"TRIAL EXAMINER: I have a couple of questions.
Q. (By Trial Examiner:) How often did you carry furnaces up stairs?
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Q. And how many stairs were blocked rather than nailed?
A. Only about, to my knowledge, only the last three buildings.
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Q. How many, did you carry any furnaces up any other stairs that were blocked?
A. Not to my knowledge. Most of them were all in place, finished homes.
Q. This was the only one, then, that was blocked?
A. That I know of sir, yes, sir. There was about six of us taking furnaces up.
Q. Well, you've worked in other projects, haven't you?
A. Yes, sir.
Q. Were they blocked or nailed?
A. They're always nailed.
Q. Always nailed?
A. Usually always nailed, sir.
Q. This was the first time you came across a blocked stair?
A. Yes, sir.
Q. Well, after you told them that you wouldn't go up the stairs any more that were blocked, who did you tell that to?
A. To Stan Smith, the McKeon Construction foreman.
Q. Did you tell it to Mr. Dubey?
A. No, sir.Q. Did they ever ask you to go up those stairs again? That were blocked, stairs that were blocked, with a furnace?
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Q. Did you file a grievance about the stair condition, condition of the stairs with your Union?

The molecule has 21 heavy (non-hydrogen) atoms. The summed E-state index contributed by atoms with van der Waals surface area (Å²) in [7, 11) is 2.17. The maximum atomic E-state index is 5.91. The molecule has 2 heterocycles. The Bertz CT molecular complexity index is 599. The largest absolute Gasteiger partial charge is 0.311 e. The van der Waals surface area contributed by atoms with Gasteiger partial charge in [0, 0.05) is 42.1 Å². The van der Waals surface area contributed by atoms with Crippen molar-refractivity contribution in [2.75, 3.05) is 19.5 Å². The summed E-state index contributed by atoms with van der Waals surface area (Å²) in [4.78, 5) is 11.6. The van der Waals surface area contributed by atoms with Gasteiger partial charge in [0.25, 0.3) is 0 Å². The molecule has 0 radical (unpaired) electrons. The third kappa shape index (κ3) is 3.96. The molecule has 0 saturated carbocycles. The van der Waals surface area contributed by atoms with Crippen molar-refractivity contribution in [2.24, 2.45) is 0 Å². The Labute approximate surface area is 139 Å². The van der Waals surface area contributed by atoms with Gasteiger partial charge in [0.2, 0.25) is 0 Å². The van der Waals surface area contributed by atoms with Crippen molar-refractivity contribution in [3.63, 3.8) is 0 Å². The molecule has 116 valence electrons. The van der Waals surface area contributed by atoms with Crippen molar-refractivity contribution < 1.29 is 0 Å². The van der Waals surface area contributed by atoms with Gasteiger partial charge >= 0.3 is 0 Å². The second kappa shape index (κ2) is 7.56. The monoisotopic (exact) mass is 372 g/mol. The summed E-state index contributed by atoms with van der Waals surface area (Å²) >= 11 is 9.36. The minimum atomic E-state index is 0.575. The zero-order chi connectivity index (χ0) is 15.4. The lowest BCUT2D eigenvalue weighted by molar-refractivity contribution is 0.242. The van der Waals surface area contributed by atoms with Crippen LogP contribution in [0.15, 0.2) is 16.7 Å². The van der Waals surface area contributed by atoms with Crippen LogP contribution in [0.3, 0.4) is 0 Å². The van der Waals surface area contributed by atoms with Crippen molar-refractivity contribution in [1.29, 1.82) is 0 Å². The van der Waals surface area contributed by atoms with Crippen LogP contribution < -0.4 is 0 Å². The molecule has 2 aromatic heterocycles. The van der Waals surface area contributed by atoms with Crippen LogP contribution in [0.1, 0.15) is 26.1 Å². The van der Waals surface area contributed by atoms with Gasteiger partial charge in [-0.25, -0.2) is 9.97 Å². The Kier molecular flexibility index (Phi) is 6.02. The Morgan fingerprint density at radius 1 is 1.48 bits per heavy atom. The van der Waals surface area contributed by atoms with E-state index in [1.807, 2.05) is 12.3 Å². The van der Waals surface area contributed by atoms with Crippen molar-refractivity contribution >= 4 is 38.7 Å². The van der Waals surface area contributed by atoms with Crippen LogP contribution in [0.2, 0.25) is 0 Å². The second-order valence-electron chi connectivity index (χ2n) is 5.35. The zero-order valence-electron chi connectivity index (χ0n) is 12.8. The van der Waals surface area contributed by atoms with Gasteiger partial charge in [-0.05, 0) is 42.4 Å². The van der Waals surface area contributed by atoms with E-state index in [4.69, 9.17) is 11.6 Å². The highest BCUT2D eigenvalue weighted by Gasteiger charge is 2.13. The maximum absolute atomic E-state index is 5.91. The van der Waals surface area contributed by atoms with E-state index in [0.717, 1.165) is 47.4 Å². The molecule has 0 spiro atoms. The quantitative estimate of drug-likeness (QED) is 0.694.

A. No, sir.
Q. Why not?
A. I didn't know I could. I didn't know you could do anything.
Q. You're a member of the Union?
A. Yes, sir.
Q. Did you ever read the Union contract?
A. Yes, sir.
Q. Did you know that the contract provides for adjustments of grievances?
A. I was under the impression it was something when it was done wrong.
Q. What do you mean 'done wrong'?
A. Something like you're in an accident, or you're fired illegally, or something of that nature.
Q. Well, isn't that what you're alleging here? That you were fired illegally?
A. Yes, sir.
Q. And the conditions were unsafe? Doesn't the contract provide for safe working conditions?
A. Yes, sir. I didn't know what safe working conditions consisted of. My booklet-I didn't read through it, and didn't understand.
Q. The point is, you didn't file a grievance?
A. No, sir.
TRIAL EXAMINER: I have no more questions." R.T. at 75-78.
We agree that, under these circumstances, Martin did not engage in conduct amounting to protected concerted activity. Not only was he acting by himself, as were the employees in Interboro Contractors and related cases, but he was also acting for himself. We fail to see that his actions were meant to be for the mutual aid and protection of any others.
The Board's order is set aside and will not be enforced.
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In a week we just did it, in a week, roughly about 30 furnaces, I'd say
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And how many furnaces had you carried up those last three buildings?
I think I only carried up the one, the building where they had fallen
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Honorable Bruce R. Thompson, United States District Judge for the District of Nevada, sitting by designation